This POSTnote summarises the developments in demand side response, evidence of its potential contribution to the decarbonisation of the power system, and the technical barriers associated to this tool.
Documents to download
Heat pumps (535 KB , PDF)
Heat pumps are a type of electrical heating that use heat from the external environment to provide space heating and hot water for buildings. They are more energy efficient than gas or direct electric heating and, when combined with decarbonised electricity, are a form of low-carbon heating. Heat pumps are widely used in some European countries but are currently installed in 1% of UK homes. The Climate Change Committee projects that, to reach net zero, domestic heat pumps will be needed in at least half, but likely closer to 80%, of homes by 2050.
The UK Government set out plans to scale up heat pump rollout in its 2021 Heat and Buildings Strategy. This POSTnote considers recent advances in the technology, their suitability for UK homes, barriers to their widescale deployment, and the UK and devolved policies that support their adoption.
- Heat pumps are a key technology for achieving net zero emissions from domestic heating. The UK Government has a target of 600,000 installations per year by 2028 and 72,000 were installed in 2022.
- Heat pumps are technically suitable for most UK homes if installed appropriately. The supply chain has significant growth potential, but stakeholders indicate it is currently constrained by a lack of consumer demand and government policy uncertainty.
- Heat pump installation costs are higher than gas boilers, in part due to the need for additional retrofitting. Large cost reductions are unlikely. New finance options and government support could make them more affordable.
- Heat pumps currently have similar running costs to gas boilers. Reducing the price of electricity relative to gas would make heat pumps more competitive. Additional savings are possible with flexible electricity tariffs.
- The public’s interest in and understanding of heat pumps is low. A lack of qualified heat pump installers is a further potential barrier to rollout, as are constraints imposed by planning rules and the need for electricity infrastructure upgrades.
- The UK Government’s Boiler Upgrade Scheme provides grants to assist with installation costs. Support is also available for installers and manufacturers to expand supply chains. Other measures are being considered as part of the Energy Bill.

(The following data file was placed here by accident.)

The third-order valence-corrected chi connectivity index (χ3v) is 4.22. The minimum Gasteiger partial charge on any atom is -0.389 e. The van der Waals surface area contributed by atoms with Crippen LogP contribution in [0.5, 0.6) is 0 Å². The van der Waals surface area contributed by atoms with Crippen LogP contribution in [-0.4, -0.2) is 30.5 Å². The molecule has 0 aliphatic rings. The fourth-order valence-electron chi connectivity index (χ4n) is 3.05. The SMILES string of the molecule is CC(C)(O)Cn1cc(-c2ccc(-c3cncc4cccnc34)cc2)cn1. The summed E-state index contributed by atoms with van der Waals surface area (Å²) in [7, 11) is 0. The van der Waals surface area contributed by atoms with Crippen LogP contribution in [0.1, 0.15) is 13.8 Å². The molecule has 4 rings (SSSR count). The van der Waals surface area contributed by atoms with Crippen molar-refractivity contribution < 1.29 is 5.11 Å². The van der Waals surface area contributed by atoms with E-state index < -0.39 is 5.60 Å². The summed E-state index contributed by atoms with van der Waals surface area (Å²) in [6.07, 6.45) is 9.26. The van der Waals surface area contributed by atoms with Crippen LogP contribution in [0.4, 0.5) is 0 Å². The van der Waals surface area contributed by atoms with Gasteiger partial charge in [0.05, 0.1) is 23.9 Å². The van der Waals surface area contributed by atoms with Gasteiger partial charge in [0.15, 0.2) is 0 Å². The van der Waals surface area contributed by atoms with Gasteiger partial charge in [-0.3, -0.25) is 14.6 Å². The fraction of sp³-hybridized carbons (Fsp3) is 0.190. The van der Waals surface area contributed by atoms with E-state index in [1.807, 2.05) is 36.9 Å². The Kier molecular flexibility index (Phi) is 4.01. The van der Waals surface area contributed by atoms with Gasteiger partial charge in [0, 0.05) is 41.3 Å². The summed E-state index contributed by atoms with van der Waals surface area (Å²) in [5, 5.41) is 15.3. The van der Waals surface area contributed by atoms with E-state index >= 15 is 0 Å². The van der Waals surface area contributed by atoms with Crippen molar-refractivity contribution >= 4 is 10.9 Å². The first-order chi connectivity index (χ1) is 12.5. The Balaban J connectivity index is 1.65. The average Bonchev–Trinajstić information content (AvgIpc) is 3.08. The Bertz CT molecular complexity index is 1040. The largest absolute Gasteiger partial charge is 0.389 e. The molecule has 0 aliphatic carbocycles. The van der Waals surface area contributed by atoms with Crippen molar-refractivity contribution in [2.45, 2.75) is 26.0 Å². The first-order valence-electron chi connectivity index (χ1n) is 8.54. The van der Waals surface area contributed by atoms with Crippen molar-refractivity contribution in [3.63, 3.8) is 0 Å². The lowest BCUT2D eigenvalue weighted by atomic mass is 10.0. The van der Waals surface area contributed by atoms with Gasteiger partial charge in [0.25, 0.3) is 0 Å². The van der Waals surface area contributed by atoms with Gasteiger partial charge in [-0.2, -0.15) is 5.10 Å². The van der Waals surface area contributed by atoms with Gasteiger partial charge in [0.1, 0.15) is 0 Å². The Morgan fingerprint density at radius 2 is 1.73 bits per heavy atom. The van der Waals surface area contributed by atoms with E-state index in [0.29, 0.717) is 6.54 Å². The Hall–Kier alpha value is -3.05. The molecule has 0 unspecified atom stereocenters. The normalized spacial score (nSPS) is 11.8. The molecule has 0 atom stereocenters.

POSTnotes are based on literature reviews and interviews with a range of stakeholders and are externally peer reviewed. POST would like to thank interviewees and peer reviewers for kindly giving up their time during the preparation of this briefing, including:
Members of the POST Board*
Ting Guo Ho, Department for Energy Security and Net Zero
Matthew Aylott, Department for Energy Security and Net Zero*
Samantha Magor, Department for Levelling Up, Housing and Communities*
Keeran Jugdoyal, Department for Levelling Up, Housing and Communities
Suzie Willis, Department for Levelling Up, Housing and Communities
Amy Brookes, Department for Levelling Up, Housing and Communities*
Hugh O’Dowd, Department for Levelling Up, Housing and Communities
David Joffe, Climate Change Committee*
Charlotte Lee, Heat Pump Association*
Tony Lathey, Heat Pump Association Technical Working Group
Louise Shooter, Energy UK*
Bean Beanland, Heat Pump Federation*
Kevin Wellman, Chartered Institute of Plumbing and Heating Engineering*
John Thompson, Association of Heating and Plumbing Contractors
Richard Warren, Kensa Group*
Dan Roberts, Kensa Heat Pumps
Martin Passingham, Daikin UK*
Jenny Crawley, University College London*
Phil Heptonstall, Imperial College London*
Karen Turner, University of Strathclyde*
Antonios Katris, University of Strathclyde*
Sivapriya Bhagavathy, University of Strathclyde
Richard Hanna, Imperial College London
Richard Carmichael, Imperial College London*
Aidan Rhodes, Imperial College London
Jake Barnes, University of Oxford*
David Barns, University of Leeds*
Catherine Bale, University of Leeds*
Fleur Loveridge, University of Leeds*
Alice Owen, University of Leeds*
Simon Rees, University of Leeds*
Daniel Logue, Energy Systems Catapult
Louise Kew, Energy Systems Catapult
Richard Hauxwell-Baldwin, Microgeneration Certification Scheme*
David Cowdrey, Microgeneration Certification Scheme
Richard Lowes, Regulatory Assistance Project*
Ian Preston, Centre for Sustainable Energy
Claire Wilson, Centre for Sustainable Energy
Will Rivers, Carbon Trust*
Stew Horne, Energy Saving Trust*
Rebecca Pickavance, Energy Saving Trust
Leo Vincent, E3G
Cara Holmes, Citizens Advice
Suzanna Hinson, Green Finance Institute
Maria Dutton, Green Finance Institute*
Andrew Sissons, Nesta*
* Denotes people who acted as external reviewers of this briefing
Documents to download
Heat pumps (535 KB , PDF)
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